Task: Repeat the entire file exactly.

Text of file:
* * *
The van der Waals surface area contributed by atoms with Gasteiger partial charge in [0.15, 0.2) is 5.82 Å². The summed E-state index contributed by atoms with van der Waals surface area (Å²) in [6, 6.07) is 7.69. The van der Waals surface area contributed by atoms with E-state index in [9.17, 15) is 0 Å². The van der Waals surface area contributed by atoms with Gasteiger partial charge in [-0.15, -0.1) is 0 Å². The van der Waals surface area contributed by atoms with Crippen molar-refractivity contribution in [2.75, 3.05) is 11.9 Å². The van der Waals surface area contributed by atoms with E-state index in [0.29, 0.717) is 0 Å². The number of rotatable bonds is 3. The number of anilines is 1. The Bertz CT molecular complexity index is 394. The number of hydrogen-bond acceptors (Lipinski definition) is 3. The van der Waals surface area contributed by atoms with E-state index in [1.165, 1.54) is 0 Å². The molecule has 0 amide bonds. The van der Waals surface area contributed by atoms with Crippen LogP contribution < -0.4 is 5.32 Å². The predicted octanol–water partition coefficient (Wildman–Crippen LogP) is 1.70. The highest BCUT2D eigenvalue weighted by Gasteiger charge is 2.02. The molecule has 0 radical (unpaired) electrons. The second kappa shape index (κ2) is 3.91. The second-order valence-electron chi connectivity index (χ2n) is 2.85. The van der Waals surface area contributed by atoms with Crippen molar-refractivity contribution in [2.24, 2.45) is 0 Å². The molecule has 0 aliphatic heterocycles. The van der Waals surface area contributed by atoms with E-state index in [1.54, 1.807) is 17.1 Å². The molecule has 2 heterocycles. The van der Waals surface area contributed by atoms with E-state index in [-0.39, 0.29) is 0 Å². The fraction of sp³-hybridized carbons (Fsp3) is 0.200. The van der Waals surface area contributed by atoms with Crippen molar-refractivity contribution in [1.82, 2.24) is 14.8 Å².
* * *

The van der Waals surface area contributed by atoms with Gasteiger partial charge in [0.15, 0.2) is 5.82 Å². The summed E-state index contributed by atoms with van der Waals surface area (Å²) in [6, 6.07) is 7.69. The van der Waals surface area contributed by atoms with E-state index in [9.17, 15) is 0 Å². The van der Waals surface area contributed by atoms with Gasteiger partial charge in [-0.15, -0.1) is 0 Å². The van der Waals surface area contributed by atoms with Crippen molar-refractivity contribution in [2.75, 3.05) is 11.9 Å². The van der Waals surface area contributed by atoms with E-state index in [0.29, 0.717) is 0 Å². The number of rotatable bonds is 3. The number of anilines is 1. The Bertz CT molecular complexity index is 394. The number of hydrogen-bond acceptors (Lipinski definition) is 3. The van der Waals surface area contributed by atoms with E-state index in [1.165, 1.54) is 0 Å². The molecule has 0 amide bonds. The van der Waals surface area contributed by atoms with Crippen LogP contribution < -0.4 is 5.32 Å². The predicted octanol–water partition coefficient (Wildman–Crippen LogP) is 1.70. The highest BCUT2D eigenvalue weighted by Gasteiger charge is 2.02. The molecule has 0 radical (unpaired) electrons. The second kappa shape index (κ2) is 3.91. The second-order valence-electron chi connectivity index (χ2n) is 2.85. The van der Waals surface area contributed by atoms with Crippen molar-refractivity contribution in [2.24, 2.45) is 0 Å². The molecule has 0 aliphatic heterocycles. The van der Waals surface area contributed by atoms with E-state index in [1.54, 1.807) is 17.1 Å². The molecule has 2 heterocycles. The van der Waals surface area contributed by atoms with E-state index in [-0.39, 0.29) is 0 Å². The fraction of sp³-hybridized carbons (Fsp3) is 0.200. The van der Waals surface area contributed by atoms with Crippen molar-refractivity contribution in [1.82, 2.24) is 14.8 Å².